Water shortages: Mpumalanga clinics running on empty

Water shortages: Mpumalanga clinics take desperate measures
Staff members at clinics in the Dr JS Moroka municipality in Mpumalanga have resorted to using pit toilets because of the lack of running water to flush toilets. (Photo: Freepik)

The Dr JS Moroka municipality community has been forced to take desperate measures as water shortages continue to plague Mpumalanga.

As residents and clinic staff members resort to using pit toilets, the healthcare system struggles to stay afloat, with load shedding only adding to the struggle.

Even though most clinics have boreholes, the ongoing power cuts mean they cannot pump water. As a result, the day-to-day running of clinics in the Matjhiding area has ground to a halt. This has left staff members with no option but to use pit toilets due to water shortages and other maintenance issues.  

Patients share their frustration over water shortages

Trudy Mtshwene, a resident, said that she takes her own water when visiting the clinic. She said that the borehole water is salty and not healthy.

“I take my own water and often share with the less fortunate. Not all of us have the luxury of buying bottled water,” said Mtshwene.  

She said that they have been buying water for a long time since the water tankers in the area aren’t functional.  

While some clinics depend on boreholes, others depend on water tanker systems. According to one employee, the water supply can take up to a month. 

“If we don’t call them constantly, then we won’t have any water in the clinic. And you can imagine what we go through. We must wash our hands regularly, and our patients also need to be hygienic,” said the clinic staff member.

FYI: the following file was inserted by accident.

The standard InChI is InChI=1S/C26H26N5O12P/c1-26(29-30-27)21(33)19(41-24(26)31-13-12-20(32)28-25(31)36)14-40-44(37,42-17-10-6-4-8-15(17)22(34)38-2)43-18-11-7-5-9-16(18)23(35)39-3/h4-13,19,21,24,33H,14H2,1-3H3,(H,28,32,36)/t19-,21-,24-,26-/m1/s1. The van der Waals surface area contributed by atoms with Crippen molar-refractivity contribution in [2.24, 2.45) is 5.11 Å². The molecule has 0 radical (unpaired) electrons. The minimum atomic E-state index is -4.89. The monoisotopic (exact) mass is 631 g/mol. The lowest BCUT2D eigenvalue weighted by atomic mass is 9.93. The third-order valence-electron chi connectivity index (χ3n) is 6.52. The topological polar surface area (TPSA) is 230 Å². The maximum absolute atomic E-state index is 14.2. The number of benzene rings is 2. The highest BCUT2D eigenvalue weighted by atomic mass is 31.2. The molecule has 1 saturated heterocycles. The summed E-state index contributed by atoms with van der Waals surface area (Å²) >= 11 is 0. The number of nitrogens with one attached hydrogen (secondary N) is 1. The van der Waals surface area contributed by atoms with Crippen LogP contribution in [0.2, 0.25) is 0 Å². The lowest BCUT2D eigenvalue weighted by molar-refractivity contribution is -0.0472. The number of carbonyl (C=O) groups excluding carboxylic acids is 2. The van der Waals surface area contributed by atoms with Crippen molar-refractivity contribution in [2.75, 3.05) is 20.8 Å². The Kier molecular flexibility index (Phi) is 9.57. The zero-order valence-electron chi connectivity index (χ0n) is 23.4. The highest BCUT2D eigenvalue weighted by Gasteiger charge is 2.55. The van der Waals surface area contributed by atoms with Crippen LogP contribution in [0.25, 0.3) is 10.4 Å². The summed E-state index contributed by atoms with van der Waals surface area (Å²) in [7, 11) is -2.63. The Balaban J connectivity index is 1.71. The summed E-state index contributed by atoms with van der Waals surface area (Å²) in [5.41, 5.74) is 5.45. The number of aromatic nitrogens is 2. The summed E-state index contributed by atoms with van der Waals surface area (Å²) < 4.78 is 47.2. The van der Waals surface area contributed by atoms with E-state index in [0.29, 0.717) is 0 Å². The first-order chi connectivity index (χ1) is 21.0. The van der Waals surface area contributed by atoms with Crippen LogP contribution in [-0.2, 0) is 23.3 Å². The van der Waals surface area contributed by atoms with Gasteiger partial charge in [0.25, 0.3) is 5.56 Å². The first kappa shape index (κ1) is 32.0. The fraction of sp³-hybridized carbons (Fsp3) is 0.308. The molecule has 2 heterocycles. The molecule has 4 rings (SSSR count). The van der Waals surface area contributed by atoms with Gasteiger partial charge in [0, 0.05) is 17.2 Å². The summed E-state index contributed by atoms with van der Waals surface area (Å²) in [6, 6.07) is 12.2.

Reservoirs at their lowest

Mmasabata Ramatsetse, Spokesperson for the Dr JS Moroka municipality, listed several contributing factors.

“The Department of Water and Sanitation has placed us under water abstraction restrictions. Our main water source, the Mkhombo Dam, is at 49.3%. Also, the current high temperatures have led to increased evaporation,” said Ramatsetse.

She continued: “Eskom’s load shedding and reduction also contribute to water shortages since our water pump stations are dependent on electricity to pump and purify water. Our reservoirs are at their lowest levels. And vandalism and aged water infrastructure add to the problem. Old asbestos pipes often burst when there’s pressure.” 

“Water demands are high, and our water tankers are limited. Currently, clinics are supplied with water on request since most of them have boreholes in place,” said Ramatsetse.  

Long-term plans in place

She said the municipality has a long-term plan to deal with water shortages. It includes:

  • Building new infrastructure (reservoirs, desalination plant)
  • The construction of new and upgrading of old water sundries
  • Drilling new & refurbishing old boreholes, and reticulation projects
  • Working on alternative energy resources; and
  • The resuscitation of the old Mthombo Dam bulk line to source raw water from Loskop Dam to Kameelrivier raw water.

Dumisani Malamule, Spokesperson for the Mpumalanga Department of Health, said that at least six clinics are being supplied with water weekly. He added that 25 have functional boreholes, and clinics are only affected when the boreholes or tankers break down. Those provided by tankers are affected during load shedding since the functionality of the water pressure pumps depends on the availability of electricity. – Health-e News  


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